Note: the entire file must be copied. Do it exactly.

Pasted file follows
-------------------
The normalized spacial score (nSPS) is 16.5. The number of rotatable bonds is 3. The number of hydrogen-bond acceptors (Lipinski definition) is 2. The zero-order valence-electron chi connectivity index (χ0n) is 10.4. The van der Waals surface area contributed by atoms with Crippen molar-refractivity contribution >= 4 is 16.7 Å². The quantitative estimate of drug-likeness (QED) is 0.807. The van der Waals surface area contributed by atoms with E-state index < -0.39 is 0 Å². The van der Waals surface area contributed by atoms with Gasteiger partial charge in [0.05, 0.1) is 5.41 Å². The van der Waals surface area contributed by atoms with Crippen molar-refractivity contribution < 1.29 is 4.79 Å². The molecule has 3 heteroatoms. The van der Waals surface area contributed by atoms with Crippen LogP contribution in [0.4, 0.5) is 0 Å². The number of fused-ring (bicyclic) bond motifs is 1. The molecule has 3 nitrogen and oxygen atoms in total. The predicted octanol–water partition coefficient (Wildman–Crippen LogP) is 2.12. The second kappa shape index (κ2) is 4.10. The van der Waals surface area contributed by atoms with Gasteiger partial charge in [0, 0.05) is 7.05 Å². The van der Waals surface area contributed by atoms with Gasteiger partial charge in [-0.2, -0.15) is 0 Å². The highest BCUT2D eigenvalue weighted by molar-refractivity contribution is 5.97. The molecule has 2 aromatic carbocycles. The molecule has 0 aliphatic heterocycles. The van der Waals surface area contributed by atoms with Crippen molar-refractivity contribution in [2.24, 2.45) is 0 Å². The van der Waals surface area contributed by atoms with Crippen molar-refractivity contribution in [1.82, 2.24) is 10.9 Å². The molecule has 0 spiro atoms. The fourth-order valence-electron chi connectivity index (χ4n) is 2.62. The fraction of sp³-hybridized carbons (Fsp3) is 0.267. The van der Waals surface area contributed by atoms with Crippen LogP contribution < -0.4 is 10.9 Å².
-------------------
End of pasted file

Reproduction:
The normalized spacial score (nSPS) is 16.5. The number of rotatable bonds is 3. The number of hydrogen-bond acceptors (Lipinski definition) is 2. The zero-order valence-electron chi connectivity index (χ0n) is 10.4. The van der Waals surface area contributed by atoms with Crippen molar-refractivity contribution >= 4 is 16.7 Å². The quantitative estimate of drug-likeness (QED) is 0.807. The van der Waals surface area contributed by atoms with E-state index < -0.39 is 0 Å². The van der Waals surface area contributed by atoms with Gasteiger partial charge in [0.05, 0.1) is 5.41 Å². The van der Waals surface area contributed by atoms with Crippen molar-refractivity contribution < 1.29 is 4.79 Å². The molecule has 3 heteroatoms. The van der Waals surface area contributed by atoms with Crippen LogP contribution in [0.4, 0.5) is 0 Å². The number of fused-ring (bicyclic) bond motifs is 1. The molecule has 3 nitrogen and oxygen atoms in total. The predicted octanol–water partition coefficient (Wildman–Crippen LogP) is 2.12. The second kappa shape index (κ2) is 4.10. The van der Waals surface area contributed by atoms with Gasteiger partial charge in [0, 0.05) is 7.05 Å². The van der Waals surface area contributed by atoms with Gasteiger partial charge in [-0.2, -0.15) is 0 Å². The highest BCUT2D eigenvalue weighted by molar-refractivity contribution is 5.97. The molecule has 2 aromatic carbocycles. The molecule has 0 aliphatic heterocycles. The van der Waals surface area contributed by atoms with Crippen molar-refractivity contribution in [2.24, 2.45) is 0 Å². The van der Waals surface area contributed by atoms with Crippen molar-refractivity contribution in [1.82, 2.24) is 10.9 Å². The molecule has 0 spiro atoms. The fourth-order valence-electron chi connectivity index (χ4n) is 2.62. The fraction of sp³-hybridized carbons (Fsp3) is 0.267. The van der Waals surface area contributed by atoms with Crippen LogP contribution < -0.4 is 10.9 Å².